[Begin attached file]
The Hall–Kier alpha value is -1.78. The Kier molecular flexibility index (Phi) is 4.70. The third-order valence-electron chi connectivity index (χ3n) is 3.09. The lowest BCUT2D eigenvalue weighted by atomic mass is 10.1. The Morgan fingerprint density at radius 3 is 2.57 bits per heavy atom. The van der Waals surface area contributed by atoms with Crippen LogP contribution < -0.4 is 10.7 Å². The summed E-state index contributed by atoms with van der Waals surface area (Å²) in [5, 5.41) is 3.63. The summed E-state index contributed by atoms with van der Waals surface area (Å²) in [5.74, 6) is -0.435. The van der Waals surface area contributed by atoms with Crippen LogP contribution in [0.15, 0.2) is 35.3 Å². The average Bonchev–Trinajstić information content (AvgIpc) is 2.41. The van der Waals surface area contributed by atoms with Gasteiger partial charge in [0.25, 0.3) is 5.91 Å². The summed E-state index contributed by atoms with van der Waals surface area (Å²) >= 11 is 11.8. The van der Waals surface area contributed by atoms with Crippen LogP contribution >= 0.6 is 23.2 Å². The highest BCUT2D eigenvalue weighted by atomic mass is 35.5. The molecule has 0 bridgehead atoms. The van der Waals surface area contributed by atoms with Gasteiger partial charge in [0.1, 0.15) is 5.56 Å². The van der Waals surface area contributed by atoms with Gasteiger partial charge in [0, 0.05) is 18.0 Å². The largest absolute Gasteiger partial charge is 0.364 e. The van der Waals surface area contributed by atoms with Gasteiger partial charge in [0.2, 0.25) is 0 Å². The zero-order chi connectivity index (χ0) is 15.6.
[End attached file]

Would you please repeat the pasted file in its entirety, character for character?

The Hall–Kier alpha value is -1.78. The Kier molecular flexibility index (Phi) is 4.70. The third-order valence-electron chi connectivity index (χ3n) is 3.09. The lowest BCUT2D eigenvalue weighted by atomic mass is 10.1. The Morgan fingerprint density at radius 3 is 2.57 bits per heavy atom. The van der Waals surface area contributed by atoms with Crippen LogP contribution < -0.4 is 10.7 Å². The summed E-state index contributed by atoms with van der Waals surface area (Å²) in [5, 5.41) is 3.63. The summed E-state index contributed by atoms with van der Waals surface area (Å²) in [5.74, 6) is -0.435. The van der Waals surface area contributed by atoms with Crippen LogP contribution in [0.15, 0.2) is 35.3 Å². The average Bonchev–Trinajstić information content (AvgIpc) is 2.41. The van der Waals surface area contributed by atoms with Gasteiger partial charge in [0.25, 0.3) is 5.91 Å². The summed E-state index contributed by atoms with van der Waals surface area (Å²) >= 11 is 11.8. The van der Waals surface area contributed by atoms with Crippen LogP contribution >= 0.6 is 23.2 Å². The highest BCUT2D eigenvalue weighted by atomic mass is 35.5. The molecule has 0 bridgehead atoms. The van der Waals surface area contributed by atoms with Gasteiger partial charge in [0.1, 0.15) is 5.56 Å². The van der Waals surface area contributed by atoms with Gasteiger partial charge in [0, 0.05) is 18.0 Å². The largest absolute Gasteiger partial charge is 0.364 e. The van der Waals surface area contributed by atoms with Gasteiger partial charge in [0.2, 0.25) is 0 Å². The zero-order chi connectivity index (χ0) is 15.6.